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United States v. Daum

United States District Court, District of Columbia

January 10, 2013

Charles DAUM, et al., Defendants.

Page 99

Darrin Lee McCullough, U.S. Department of Justice, Criminal Division, Narcotic and Dangerous Drug, Washington, DC, for Plaintiff.

David Schertler, Danny C. Onorato, Schertler & Onorato, L.L.P., Bernard S. Grimm, S. Rebecca Brodey, Cozen O'Connor, John O. Iweanoge, II, The Iweanoges' Firm, P.C., Washington, DC, Gladys M. Weatherspoon, Greenbelt, MD, for Defendants.


GLADYS KESSLER, District Judge.

On June 22, 2012, following a 24-day bench trial, this Court convicted the three Defendants. All three Defendants were convicted of Conspiracy to Obstruct Justice. Defendant Daum was also convicted of three counts of Obstruction of Justice and two counts of Subornation of Perjury. Defendants have filed a Renewed Motion to Dismiss, or, Alternatively, for a New Trial [Dkt. No. 273]. In addition, there is a Supplemental Rule 29 Motion of Daaiyah Pasha pending [Dkt. No. 225]. Upon consideration of the Motions, the Government's Opposition [Dkt. No. 277], the applicable case law, and the lengthy record in this case, the Court concludes that the Motions must be denied.

In their Renewed Motion to Dismiss, Defendants argue for dismissal of the Indictment or, alternatively, for a new trial, because the Government failed to provide them, as required by Brady v. Maryland, 373 U.S. 83, 83 S.Ct. 1194, 10 L.Ed.2d 215 (1963), and Giglio v. United States, 405 U.S. 150, 92 S.Ct. 763, 31 L.Ed.2d 104 (1972), with two items of Brady information prior to trial. Defendants claim, first, that the Government failed to reveal that trial witness Jerome White, the brother of Delante White, testified as a cooperating witness in another, unrelated, criminal trial, namely, United States v. Mark Pray, 10-cr-0051, and was threatened by Pray on the day he was supposed to testify. The Pray case was tried by the Honorable

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Rosemary M. Collyer of this District Court, prior to the beginning of the Daum trial. Defendants claim, second, that the Government failed to disclose the total number and length of meetings that Delante White and his attorney had with various prosecutors and agents during the investigation of this case and preparation of it for trial.

In Brady v. Maryland, the Supreme Court ruled that the due process clause of the Constitution requires the prosecution to disclose evidence favorable to an accused if that evidence is material to either guilt or punishment without regard to the good faith or bad faith of prosecutors. United States v. Johnson, 519 F.3d 478, 488 (D.C.Cir.2008). In order to constitute Brady material, " the withheld evidence must be ‘ material’ that is, there must be a ‘ reasonable probability that, had the evidence been disclosed to the defense, the result of the proceeding would have been different.’ " Id. at 488 (quoting Strickler v. Greene, 527 U.S. 263, 281-82, 119 S.Ct. 1936, 144 L.Ed.2d 286 (1999)). Finally, our Court of Appeals has specifically ruled that information which is merely cumulative or possibly useful for additional impeachment is not typically construed to be Brady material. See United States v. Emor, 573 F.3d 778, 782 (D.C.Cir.2009). With this basic Constitutional framework in mind, the Court will now address the issues raised by Defendants.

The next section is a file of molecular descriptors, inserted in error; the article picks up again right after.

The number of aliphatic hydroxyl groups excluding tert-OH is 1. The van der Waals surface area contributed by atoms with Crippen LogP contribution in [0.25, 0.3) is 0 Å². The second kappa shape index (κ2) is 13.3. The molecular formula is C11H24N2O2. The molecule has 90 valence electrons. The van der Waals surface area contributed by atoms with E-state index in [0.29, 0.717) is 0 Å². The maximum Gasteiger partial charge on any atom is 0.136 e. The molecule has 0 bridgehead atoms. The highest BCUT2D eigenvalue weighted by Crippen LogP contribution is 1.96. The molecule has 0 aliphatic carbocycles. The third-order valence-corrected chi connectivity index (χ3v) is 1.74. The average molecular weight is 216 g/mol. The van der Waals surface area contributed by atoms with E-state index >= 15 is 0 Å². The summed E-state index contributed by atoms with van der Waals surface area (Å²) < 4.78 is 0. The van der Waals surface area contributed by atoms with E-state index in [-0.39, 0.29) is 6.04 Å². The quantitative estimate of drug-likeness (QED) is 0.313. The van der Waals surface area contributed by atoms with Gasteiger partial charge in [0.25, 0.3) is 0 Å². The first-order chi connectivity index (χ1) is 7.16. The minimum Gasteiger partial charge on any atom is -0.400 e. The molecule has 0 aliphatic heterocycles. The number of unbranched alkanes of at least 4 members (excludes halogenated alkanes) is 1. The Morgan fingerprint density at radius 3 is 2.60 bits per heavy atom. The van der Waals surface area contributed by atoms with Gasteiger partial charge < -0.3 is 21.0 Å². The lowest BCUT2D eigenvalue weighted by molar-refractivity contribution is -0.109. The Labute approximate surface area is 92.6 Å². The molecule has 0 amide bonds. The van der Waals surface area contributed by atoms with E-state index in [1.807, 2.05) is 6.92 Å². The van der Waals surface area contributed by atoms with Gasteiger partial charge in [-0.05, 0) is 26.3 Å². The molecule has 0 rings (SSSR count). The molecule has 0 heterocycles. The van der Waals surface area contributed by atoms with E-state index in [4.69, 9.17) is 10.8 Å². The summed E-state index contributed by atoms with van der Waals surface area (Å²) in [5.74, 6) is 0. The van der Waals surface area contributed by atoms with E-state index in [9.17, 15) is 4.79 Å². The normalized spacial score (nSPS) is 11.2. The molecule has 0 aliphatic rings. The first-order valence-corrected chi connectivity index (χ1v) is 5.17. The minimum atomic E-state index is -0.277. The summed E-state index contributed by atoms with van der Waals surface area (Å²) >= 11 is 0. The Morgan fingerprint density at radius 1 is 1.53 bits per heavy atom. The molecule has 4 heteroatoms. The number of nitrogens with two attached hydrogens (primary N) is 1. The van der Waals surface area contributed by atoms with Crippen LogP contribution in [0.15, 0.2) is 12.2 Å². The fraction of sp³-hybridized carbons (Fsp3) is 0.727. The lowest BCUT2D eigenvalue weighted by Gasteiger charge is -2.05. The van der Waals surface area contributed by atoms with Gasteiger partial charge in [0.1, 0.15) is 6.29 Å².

1. As to the claim regarding the Government's failure to inform them that Jerome White testified as a cooperator in the Pray trial and was threatened by Pray, Defendants have simply received and relied upon incorrect information. As the Affidavits of Matthew P. Cohen, lead Government counsel in the Mark Pray case, and Mark Carroll, counsel for Delante White in the underlying drug case against Delante White, demonstrate, Jerome White never testified in the Mark Pray trial. At the sentencing of Delante White, on October 2, 2012, before the Hon. Paul Friedman of this District Court, Delante White's attorney, Mark Carroll, stated that Jerome White testified in the Mark Pray trial. In his Affidavit, Mr. Carroll admits that he had no personal knowledge of this fact and that his statement was based upon a conversation he had with Jerome White's defense attorney. Apparently, according to Mr. Carroll, he misunderstood what was said in that conversation. He acknowledged in his Affidavit that he has since learned that Jerome White did not testify in the Mark Pray trial, and that the alleged threat made by Mark Pray to Jerome White actually occurred on the day that Jerome White was to testify in this trial, not the Mark Pray case. Mr. Carroll admits that his statement was in error, but was " based upon an honest misunderstanding." The Court has no reason to question the accuracy of Mr. Carroll's Affidavit.

Given these facts, it is clear that there is no merit to the allegation of a Brady violation regarding testimony by Jerome White, and therefore the Motion must be denied.[1]

2. As to the Defendants' assertion that the Government failed to advise them of the full scope of Delante White's cooperation in connection with this case, the Court does not find a Brady violation. Defendants concede that they were provided

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with notes of 12 meetings between Delante White and prosecutors, agents, and police officers, but were given no information regarding the length of those meetings or the fact that there were 26 such ...

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